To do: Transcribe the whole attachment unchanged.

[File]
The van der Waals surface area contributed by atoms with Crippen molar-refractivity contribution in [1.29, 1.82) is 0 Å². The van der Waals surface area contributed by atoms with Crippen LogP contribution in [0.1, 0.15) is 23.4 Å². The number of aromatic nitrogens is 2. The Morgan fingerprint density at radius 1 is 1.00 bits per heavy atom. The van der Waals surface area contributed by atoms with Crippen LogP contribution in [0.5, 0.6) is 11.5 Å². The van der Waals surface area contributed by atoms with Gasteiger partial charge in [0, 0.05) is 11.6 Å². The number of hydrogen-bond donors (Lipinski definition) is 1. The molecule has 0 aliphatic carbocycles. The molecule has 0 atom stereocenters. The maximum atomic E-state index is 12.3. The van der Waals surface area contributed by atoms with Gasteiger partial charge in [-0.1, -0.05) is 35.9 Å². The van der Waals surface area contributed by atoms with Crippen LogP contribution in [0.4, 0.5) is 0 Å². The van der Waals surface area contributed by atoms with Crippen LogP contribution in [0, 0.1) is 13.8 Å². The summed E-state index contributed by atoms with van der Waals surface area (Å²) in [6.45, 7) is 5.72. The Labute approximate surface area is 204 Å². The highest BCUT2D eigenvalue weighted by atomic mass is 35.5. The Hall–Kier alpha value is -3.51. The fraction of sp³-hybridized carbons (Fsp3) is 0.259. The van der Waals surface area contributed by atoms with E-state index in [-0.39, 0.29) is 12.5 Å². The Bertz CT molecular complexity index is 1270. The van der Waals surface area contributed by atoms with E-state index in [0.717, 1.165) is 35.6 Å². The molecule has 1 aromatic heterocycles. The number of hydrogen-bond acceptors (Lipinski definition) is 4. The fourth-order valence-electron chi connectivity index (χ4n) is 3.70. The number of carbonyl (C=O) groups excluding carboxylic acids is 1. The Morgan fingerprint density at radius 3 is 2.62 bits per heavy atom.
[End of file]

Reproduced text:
The van der Waals surface area contributed by atoms with Crippen molar-refractivity contribution in [1.29, 1.82) is 0 Å². The van der Waals surface area contributed by atoms with Crippen LogP contribution in [0.1, 0.15) is 23.4 Å². The number of aromatic nitrogens is 2. The Morgan fingerprint density at radius 1 is 1.00 bits per heavy atom. The van der Waals surface area contributed by atoms with Crippen LogP contribution in [0.5, 0.6) is 11.5 Å². The van der Waals surface area contributed by atoms with Gasteiger partial charge in [0, 0.05) is 11.6 Å². The number of hydrogen-bond donors (Lipinski definition) is 1. The molecule has 0 aliphatic carbocycles. The molecule has 0 atom stereocenters. The maximum atomic E-state index is 12.3. The van der Waals surface area contributed by atoms with Gasteiger partial charge in [-0.1, -0.05) is 35.9 Å². The van der Waals surface area contributed by atoms with Crippen LogP contribution in [0.4, 0.5) is 0 Å². The van der Waals surface area contributed by atoms with Crippen LogP contribution in [0, 0.1) is 13.8 Å². The summed E-state index contributed by atoms with van der Waals surface area (Å²) in [6.45, 7) is 5.72. The Labute approximate surface area is 204 Å². The highest BCUT2D eigenvalue weighted by atomic mass is 35.5. The Hall–Kier alpha value is -3.51. The fraction of sp³-hybridized carbons (Fsp3) is 0.259. The van der Waals surface area contributed by atoms with E-state index in [-0.39, 0.29) is 12.5 Å². The Bertz CT molecular complexity index is 1270. The van der Waals surface area contributed by atoms with E-state index in [0.717, 1.165) is 35.6 Å². The molecule has 1 aromatic heterocycles. The number of hydrogen-bond acceptors (Lipinski definition) is 4. The fourth-order valence-electron chi connectivity index (χ4n) is 3.70. The number of carbonyl (C=O) groups excluding carboxylic acids is 1. The Morgan fingerprint density at radius 3 is 2.62 bits per heavy atom.